Date of Degree
PhD (Doctor of Philosophy)
John M. Logsdon, Jr.
The transcriptome represents the entirety of RNA molecules within a cell or tissue at a given time. Recent advances have facilitated the production of large-scale, global interrogations of transcriptomes, finding that genomes are extensively transcribed and contain diverse classes of RNAs (Dinger et al., 2009). Information generated by high-throughput analyses of mRNA transcription start sites (TSSs) such as CAGE (Cap Analysis of Gene Expression) indicate that eukaryotic genomes have complex landscapes of transcription initiation. The TSS is important for the annotation of cis-regulatory sequences, because it provides a link between the mRNA transcript and the promoter. The patterns of TSS distributions observed within mRNA 5' end profiling studies prevent straightforward annotation of putative promoters.
To address this challenge, we developed a method to identify- on a genome-wide basis- the putative promoter, which we define by TSS distributions and designate the transcription start region (TSR). We applied a clustering method to identify and annotate TSRs within the budding yeast Saccharomyces cerevisiae using a full-length cDNA dataset (Miura et al., 2006). To validate these TSR annotations, we performed an integrative genomic analysis using multiple datasets. Our method identified TSRs at positions consistent with bona fide promoters in S. cerevisiae. In addition, using 5'RACE, we find overall agreement between computationally-defined TSRs and TSSs identified experimentally. From this analysis, we find that a significant proportion of genes exhibiting alternative promoter usage within sporulation are associated with respiration, suggesting that this is regulated on a condition-specific basis in budding yeast.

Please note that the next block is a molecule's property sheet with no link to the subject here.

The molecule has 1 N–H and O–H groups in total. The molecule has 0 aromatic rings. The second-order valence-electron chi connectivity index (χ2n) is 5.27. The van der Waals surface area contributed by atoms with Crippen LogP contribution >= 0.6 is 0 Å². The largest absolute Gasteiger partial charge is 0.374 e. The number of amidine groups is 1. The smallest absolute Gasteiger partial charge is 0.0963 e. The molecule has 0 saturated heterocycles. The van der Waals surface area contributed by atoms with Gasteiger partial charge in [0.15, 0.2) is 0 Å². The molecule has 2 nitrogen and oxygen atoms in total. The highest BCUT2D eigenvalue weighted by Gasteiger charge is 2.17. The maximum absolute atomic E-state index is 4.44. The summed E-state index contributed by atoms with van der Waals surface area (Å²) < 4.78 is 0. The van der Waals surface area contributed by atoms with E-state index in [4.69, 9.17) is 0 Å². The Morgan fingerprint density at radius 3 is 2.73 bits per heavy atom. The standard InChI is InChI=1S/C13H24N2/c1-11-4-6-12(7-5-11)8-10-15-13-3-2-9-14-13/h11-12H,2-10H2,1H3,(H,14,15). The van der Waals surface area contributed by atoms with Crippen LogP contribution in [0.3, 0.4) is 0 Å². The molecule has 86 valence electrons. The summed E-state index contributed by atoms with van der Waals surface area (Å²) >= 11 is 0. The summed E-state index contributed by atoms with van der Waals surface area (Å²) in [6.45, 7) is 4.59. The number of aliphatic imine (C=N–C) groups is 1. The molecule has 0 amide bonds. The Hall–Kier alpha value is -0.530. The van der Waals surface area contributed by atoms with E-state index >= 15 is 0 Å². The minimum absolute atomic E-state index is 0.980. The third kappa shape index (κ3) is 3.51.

We further developed our TSS clustering method into a bioinformatics tool called TSRchitect, which identifies and annotates TSRs from large-scale TSS profiling information. TSRchitect is capable of handling both tag and sequence-based TSS information and efficiently computes TSRs from global TSS datasets on a desktop computer. We find support for TSRchitect's annotations in human from a CAGE experiment from the ENCODE (Encyclopedia of DNA Elements) project.
Finally, we use TSRchitect to identify TSRs from the transcriptomes of diverse eukaryotes. We investigated the conservation of TSRs among orthologous genes. We frequently identify multiple TSRs for a given gene, suggesting that alternative promoter usage is widespread. Overall, using TSS profiling data derived from separate tissues within mouse and human, we find that the positions of TSRs are relatively stable across tissues surveyed; however, a small fraction of genes exhibit tissue-specific differences in TSR use.
As transcriptome profiling information continues to be generated at an rapid pace, computational approaches are increasingly important. It is anticipated that the method and approach we describe within this dissertation will contribute to an improved of gene regulation and promoter architecture in eukaryotes.
Bioinformatics, Comparative Genomics, Promoter annotation, Transcription Initiation, Transcription Start Site, Transcriptome
xxx, 258 pages
Includes bibliographical references (pages 177-205).
Copyright 2012 R. Taylor Raborn